Strike 2: The Muppet Show
After the first debacle, a few months went by with relative stability. My committee and I did our best to meet our responsibilities to the faculty and students in the form of scheduling brown bag luncheons, colloquia and comprehensive exam review sessions with professors.
During this time, the department was in the midst of interviewing ten candidates for a tenure-track position. As part of the interview process, they wanted graduate students to attend: 1) A lunch with each candidate; 2) An informal interview with each candidate; and 3) each candidate’s presentation to the entire faculty. While this request had been made repeatedly months in advance, they had consistently told us that they would need about 3-4 graduate students and that this entire process would take place around mid-November.
What really happened, though, was that the interviews for all ten candidates took place in the middle of December, while we all had final exams. Then, a couple of weeks before the candidates’ arrival, the department suddenly started insisting that at least 10-15 graduate students needed to attend these events. Essentially, they were demanding 90% of our active student body to divert at least 30 hours during our final exam period away from our top priority: working toward our diplomas. Nor were they willing to work with us by providing extensions on our final papers or exams. Oh yeah, and guess who they were strong arming to generate the numbers and promote these unpopular measures? Yep, the president of their graduate student organization, yours truly.
I did my best to share the department request with the student body at every gathering we had. But at the end of the day, I had no authority over my colleagues to coerce them into doing anything they didn’t want to do because I was only a student.Needless to say, the faculty did not get the turnout they wanted.
Things came to a head at the end of December, when the semester had officially ended. The faculty member spearheading the candidate interview process, let’s call him Professor S, sent out a mass email to the entire department – faculty and students – informing us of yet another candidate interview for the following week, AFTER THE SEMESTER HAD ENDED, requesting student attendance at all three of the above mentioned events and to reply to Priya (me!) so that I could coordinate.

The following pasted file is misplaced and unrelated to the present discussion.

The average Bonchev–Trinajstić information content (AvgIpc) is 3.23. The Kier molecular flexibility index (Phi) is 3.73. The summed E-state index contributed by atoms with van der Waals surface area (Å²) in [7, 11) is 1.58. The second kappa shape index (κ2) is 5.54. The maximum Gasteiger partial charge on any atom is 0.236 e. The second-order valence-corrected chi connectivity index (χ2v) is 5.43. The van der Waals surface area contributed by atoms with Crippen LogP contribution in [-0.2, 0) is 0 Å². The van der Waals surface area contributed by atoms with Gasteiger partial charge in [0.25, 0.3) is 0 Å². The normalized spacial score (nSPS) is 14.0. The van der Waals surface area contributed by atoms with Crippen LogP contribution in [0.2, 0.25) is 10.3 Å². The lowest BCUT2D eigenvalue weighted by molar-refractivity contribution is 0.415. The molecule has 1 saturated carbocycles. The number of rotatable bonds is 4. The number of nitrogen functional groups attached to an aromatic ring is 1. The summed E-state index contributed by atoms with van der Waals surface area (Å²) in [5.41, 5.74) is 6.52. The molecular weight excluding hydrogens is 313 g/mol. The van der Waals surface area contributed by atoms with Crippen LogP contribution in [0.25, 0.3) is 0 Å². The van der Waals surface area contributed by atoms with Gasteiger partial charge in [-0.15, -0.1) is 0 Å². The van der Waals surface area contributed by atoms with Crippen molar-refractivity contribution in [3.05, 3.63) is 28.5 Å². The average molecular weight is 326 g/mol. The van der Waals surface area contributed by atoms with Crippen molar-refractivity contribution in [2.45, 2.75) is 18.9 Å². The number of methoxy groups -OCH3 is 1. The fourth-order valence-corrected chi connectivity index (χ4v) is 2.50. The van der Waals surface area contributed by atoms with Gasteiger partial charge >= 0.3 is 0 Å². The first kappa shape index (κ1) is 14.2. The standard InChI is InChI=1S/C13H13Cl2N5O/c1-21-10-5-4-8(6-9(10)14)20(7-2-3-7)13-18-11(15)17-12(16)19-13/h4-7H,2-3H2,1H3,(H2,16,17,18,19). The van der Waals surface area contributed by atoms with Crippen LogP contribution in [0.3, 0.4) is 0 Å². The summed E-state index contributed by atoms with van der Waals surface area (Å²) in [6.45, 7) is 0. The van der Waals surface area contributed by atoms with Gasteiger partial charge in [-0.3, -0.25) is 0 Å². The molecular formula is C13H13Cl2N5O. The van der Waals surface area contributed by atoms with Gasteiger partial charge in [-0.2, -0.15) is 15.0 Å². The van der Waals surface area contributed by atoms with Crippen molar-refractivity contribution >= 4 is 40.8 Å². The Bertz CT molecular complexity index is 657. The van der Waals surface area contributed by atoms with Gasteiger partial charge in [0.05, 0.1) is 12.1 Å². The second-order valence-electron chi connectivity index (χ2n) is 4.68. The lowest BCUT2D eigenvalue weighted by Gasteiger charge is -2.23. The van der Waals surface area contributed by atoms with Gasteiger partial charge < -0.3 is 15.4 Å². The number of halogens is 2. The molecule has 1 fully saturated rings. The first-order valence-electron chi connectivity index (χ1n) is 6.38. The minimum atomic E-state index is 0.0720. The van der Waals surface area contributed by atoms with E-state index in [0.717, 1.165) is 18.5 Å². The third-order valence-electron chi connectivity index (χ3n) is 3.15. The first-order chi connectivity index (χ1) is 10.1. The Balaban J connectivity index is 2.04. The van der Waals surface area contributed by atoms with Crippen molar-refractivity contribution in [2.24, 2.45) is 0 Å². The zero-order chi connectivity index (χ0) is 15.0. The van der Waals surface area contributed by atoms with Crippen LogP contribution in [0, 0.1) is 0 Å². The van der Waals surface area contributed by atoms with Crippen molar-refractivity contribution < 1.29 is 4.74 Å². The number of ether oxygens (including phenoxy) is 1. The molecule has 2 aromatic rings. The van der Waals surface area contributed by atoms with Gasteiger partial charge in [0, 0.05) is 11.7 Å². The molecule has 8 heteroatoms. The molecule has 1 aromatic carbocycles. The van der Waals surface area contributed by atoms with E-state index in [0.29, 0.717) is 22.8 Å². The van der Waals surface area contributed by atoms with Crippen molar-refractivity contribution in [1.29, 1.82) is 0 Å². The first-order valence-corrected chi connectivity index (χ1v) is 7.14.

I was never consulted about this, he never bothered to check in to see if I was available, nor did he have any good reason to assume that I would be available considering that THE SEMESTER HAD ALREADY ENDED. As it turned out, I was heading to India the following week with my Dad to see my entire extended family for the first time in over fourteen years. No way in hell was I delaying this already booked trip for something so trivial. So I replied to everyone that I would be unavailable traveling abroad and asked Professor S to please find someone else to organize the students.
Professor S never responded. Instead, the chair replied for him – CCing the ENTIRE department – and accused me of being rude and uncourteous in my response, derelict of my duties as president of the organization for not making it my responsibility to find another student to “assume this important graduate student function” in my absence, and implied that I was unfit to be president. I was ordered to see him at my earliest convenience upon my return.
I was publicly berated by the chair of the department to all my professors and peers via email. My crime? I would not easily become the puppet they were really looking for to be president of an organization that they created to meet their own agenda. I mentioned in my last post that this program was trying to rebuild itself. Having an organized student body and one that plays a role in the candidate recruiting process are two criteria found in this country’s top graduate programs, a distinction the chair and Professor S were fighting for. They wanted it so much that they did not care what the cost would be to the student body. They really just did not give a damn.
I gave notice to my executive board the day after the chair’s email that I would resign from my position upon my return from India. While my trip was memorable and productive, I could not shake this new department drama from my mind and lost a few nights’ sleep from the stress. I had warned my committee after the first debacle that I would not stay if another crisis occurred. When the next semester started, I met with the chair, listened to his obligatory apology after he usually loses his temper but stood my ground on resigning. He “regretted that [I] made this decision” but didn’t fight me on it.
I quietly stepped out of the spotlight and made leaving with my diploma my one and only goal because that is what I came here for. I focused my attention on finishing classes, drafting my dissertation proposal and preparing for my second and last qualifying exam…which leads us to the third and final chapter of this saga.